Leishmania species acquire folates via active transport [10,11], using two different transporters that were first identified by functional studies of methotrexate-resistant mutants. These related proteins belong to the FBT (folate–biopterin transporter) superfamily of transporters [8,12,13]. Genetic, and more recently genomic, studies have shown that the FT subfamily comprises more than ten genes in most Leishmania species, found dispersed on several chromosomes as well as in a cluster that is found on chromosome 10 in Leishmania major (Table 1). Functional studies in L. donovani and Leishmania tarentolae have implicated at least two members of the FT family as encoding high-affinity transporters able to mediate uptake of folates and methotrexate, but not unconjugated pteridines [12,13]. In contrast, BT1 (biopterin transporter 1), the sole member of the second FBT subfamily, mediates uptake of biopterin and folate, but not methotrexate [12,13].
Interestingly, both the BT1 locus and the broadly acting PTR1 (pteridine reductase 1; described below) often undergo spontaneous genetic amplification as extra-chromosomal linear or circular elements; this can also follow selection for antifolate resistance. In contrast, spontaneous modifications of FT genes or DHFR (dihydrofolate reductase)-TS (thymidylate synthase) have not been observed, with the alteration/amplification of these genes being driven only by drug pressure . These findings implicate unconjugated pteridine metabolic pathways as chemotherapeutic targets, and also suggest that cultured Leishmania may be under pteridine limitation, unless provided with exogenous biopterin. As noted earlier, both the insect and mammalian hosts synthesize unconjugated pteridines de novo, often at high levels , consistent with the idea that Leishmania normally lives in a pterin-rich environment.
Although members of the FBT family are often annotated in genome databases as pteridine transporters, these assignments should be viewed cautiously, as recently a member of this gene family was shown to mediate the specific transport of SAM (S-adenosylmethionine) . The future characterization of the specificity of other members of the FBT family should prove very interesting. It seems likely that the presence of multiple pteridine transporters could pose a challenge for attempts to block folate uptake as part of chemotherapy.
Following uptake, folates are typically metabolized further to form folylpolyglutamates, through the action of FPGS (folylpolyglutamate synthetase) . Polyglutamylation may play two roles, first aiding the retention of folates within cells, and secondly assisting their compartmentalization within the cell – although this role is less well understood. Leishmania species possess a single FPGS gene, and FPGS over- or under-expression in L. tarentolae resulted in increased or decreased levels of folylpolyglutamates (with Glu4–6 predominating). This caused corresponding changes in the parasites' resistance to methotrexate, which is less efficiently polyglutamylated by FPGS [16–18]. Efforts to generate FPGS-homozygous replacements were unsuccessful, suggesting that this gene may be essential . De-glutamylating activities have also been reported, although their roles other than contributing to methotrexate resistance have not been explored .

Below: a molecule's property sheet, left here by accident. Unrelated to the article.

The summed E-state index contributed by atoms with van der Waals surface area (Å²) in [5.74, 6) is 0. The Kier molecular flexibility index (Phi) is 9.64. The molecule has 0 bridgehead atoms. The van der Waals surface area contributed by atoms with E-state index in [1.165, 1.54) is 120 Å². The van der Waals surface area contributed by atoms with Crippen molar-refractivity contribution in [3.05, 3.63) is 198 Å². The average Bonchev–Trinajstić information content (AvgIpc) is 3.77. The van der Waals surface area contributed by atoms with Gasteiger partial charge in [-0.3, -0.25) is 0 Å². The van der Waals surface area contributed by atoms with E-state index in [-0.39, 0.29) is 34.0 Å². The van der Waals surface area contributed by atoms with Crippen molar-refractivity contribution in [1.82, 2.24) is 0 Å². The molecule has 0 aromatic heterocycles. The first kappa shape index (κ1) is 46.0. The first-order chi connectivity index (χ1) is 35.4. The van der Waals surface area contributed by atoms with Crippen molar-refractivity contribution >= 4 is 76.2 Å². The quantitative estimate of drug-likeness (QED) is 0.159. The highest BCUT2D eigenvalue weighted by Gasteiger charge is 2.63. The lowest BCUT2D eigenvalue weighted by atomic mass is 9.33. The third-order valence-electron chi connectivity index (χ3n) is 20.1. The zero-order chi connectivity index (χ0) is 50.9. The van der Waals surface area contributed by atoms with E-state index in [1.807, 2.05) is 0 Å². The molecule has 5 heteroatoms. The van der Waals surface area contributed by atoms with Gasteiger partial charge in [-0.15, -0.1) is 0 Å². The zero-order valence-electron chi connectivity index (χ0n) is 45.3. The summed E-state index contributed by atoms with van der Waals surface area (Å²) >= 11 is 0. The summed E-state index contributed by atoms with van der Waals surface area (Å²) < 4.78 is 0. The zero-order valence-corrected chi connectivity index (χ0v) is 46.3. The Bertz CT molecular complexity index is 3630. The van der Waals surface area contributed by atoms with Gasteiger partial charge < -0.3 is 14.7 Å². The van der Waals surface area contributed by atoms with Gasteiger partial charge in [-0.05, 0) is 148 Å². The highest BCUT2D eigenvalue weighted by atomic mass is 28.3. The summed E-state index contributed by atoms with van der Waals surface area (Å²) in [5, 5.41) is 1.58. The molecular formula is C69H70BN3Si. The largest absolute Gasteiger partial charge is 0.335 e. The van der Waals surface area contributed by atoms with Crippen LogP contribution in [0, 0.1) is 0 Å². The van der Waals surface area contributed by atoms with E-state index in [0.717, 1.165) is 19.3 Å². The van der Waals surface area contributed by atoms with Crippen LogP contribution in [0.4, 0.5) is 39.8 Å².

Activation of folate to tetrahydrofolate by DHFR and PTR1
The active forms of both folate and biopterin are the reduced tetrahydro-derivatives, which arise in Leishmania through the action of DHFR or the alternative pteridine reductase PTR1. In trypanosomatids and other protozoans, as well as in plants, DHFR is encoded as a fusion protein with TS, with which it functions as part of the de novo cycle for dTMP synthesis  (Figure 2), as discussed below. Functional and structural studies show that trypanosomatid DHFRs generally resemble those of other species. In contrast, structural and enzymatic studies revealed that PTR1 is a member of the SDR (short-chain dehydrogenase/reductase) family [8,20,21]. Interestingly, the SDR family has proven an evolutionary source for the emergence of a number of pteridine metabolic enzymes, including QDPR (quinonoid dihydropteridine reductase) and other novel pteridine reductases in prokaryotes .
In laboratory-adapted Leishmania, DHFR-TS is essential in the absence of exogenous thymidine . dhfr-ts-null mutants survive for less than 60 days within the animal host, where salvage of reduced folates and thymidylate appears to be insufficient, rendering parasites unable to cause disease but able to confer good protection from subsequent challenge with virulent organisms . Similarly, PTR1 is not essential in attenuated laboratory-adapted strains [20,25], nor required for animal virulence there . However, it has proven impossible to ablate DHFR-TS in fully virulent L. major , and similarly it has proven difficult to ablate PTR1 in virulent L. major without a concomitant irreversible attenuation of animal infectivity (D. A. Scott and S.M. Beverley, unpublished work). These studies challenge the notion that we fully understand the role of the pteridine metabolites in virulent Leishmania relevant to human disease, and hint at new and/or unexplored roles for pteridines.
In trypanosomes, PTR1 appears to be essential . This may arise from the finding that trypanosomes lack QDPR genes, and must rely upon the QDPR activity of PTR1, whereas Leishmania bear an array of active QDPR genes. Thus trypanosomes may use PTR1 to ‘bypass' QDPR in a manner not employed by Leishmania.